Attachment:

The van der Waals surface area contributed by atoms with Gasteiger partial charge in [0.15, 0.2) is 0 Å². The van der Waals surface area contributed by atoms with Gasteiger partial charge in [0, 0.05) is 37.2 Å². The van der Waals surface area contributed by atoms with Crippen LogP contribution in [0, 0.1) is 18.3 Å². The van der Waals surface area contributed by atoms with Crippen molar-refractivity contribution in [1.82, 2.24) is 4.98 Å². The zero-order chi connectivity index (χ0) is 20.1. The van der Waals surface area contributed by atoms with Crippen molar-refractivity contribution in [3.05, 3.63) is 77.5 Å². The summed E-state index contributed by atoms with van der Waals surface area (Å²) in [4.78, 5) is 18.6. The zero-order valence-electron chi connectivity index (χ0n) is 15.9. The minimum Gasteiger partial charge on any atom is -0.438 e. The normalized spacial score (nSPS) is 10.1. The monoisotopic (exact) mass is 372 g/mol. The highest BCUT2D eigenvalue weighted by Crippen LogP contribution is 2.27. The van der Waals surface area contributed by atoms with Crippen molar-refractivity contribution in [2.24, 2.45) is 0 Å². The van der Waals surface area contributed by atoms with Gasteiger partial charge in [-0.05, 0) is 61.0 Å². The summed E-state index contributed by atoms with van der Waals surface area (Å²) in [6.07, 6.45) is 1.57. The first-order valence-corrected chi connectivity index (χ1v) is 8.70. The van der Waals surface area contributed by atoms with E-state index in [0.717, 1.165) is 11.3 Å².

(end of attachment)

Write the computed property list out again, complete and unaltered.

The van der Waals surface area contributed by atoms with Gasteiger partial charge in [0.15, 0.2) is 0 Å². The van der Waals surface area contributed by atoms with Gasteiger partial charge in [0, 0.05) is 37.2 Å². The van der Waals surface area contributed by atoms with Crippen LogP contribution in [0, 0.1) is 18.3 Å². The van der Waals surface area contributed by atoms with Crippen molar-refractivity contribution in [1.82, 2.24) is 4.98 Å². The zero-order chi connectivity index (χ0) is 20.1. The van der Waals surface area contributed by atoms with Crippen molar-refractivity contribution in [3.05, 3.63) is 77.5 Å². The summed E-state index contributed by atoms with van der Waals surface area (Å²) in [4.78, 5) is 18.6. The zero-order valence-electron chi connectivity index (χ0n) is 15.9. The minimum Gasteiger partial charge on any atom is -0.438 e. The normalized spacial score (nSPS) is 10.1. The monoisotopic (exact) mass is 372 g/mol. The highest BCUT2D eigenvalue weighted by Crippen LogP contribution is 2.27. The van der Waals surface area contributed by atoms with Crippen molar-refractivity contribution in [2.24, 2.45) is 0 Å². The van der Waals surface area contributed by atoms with Gasteiger partial charge in [-0.05, 0) is 61.0 Å². The summed E-state index contributed by atoms with van der Waals surface area (Å²) in [6.07, 6.45) is 1.57. The first-order valence-corrected chi connectivity index (χ1v) is 8.70. The van der Waals surface area contributed by atoms with E-state index in [0.717, 1.165) is 11.3 Å².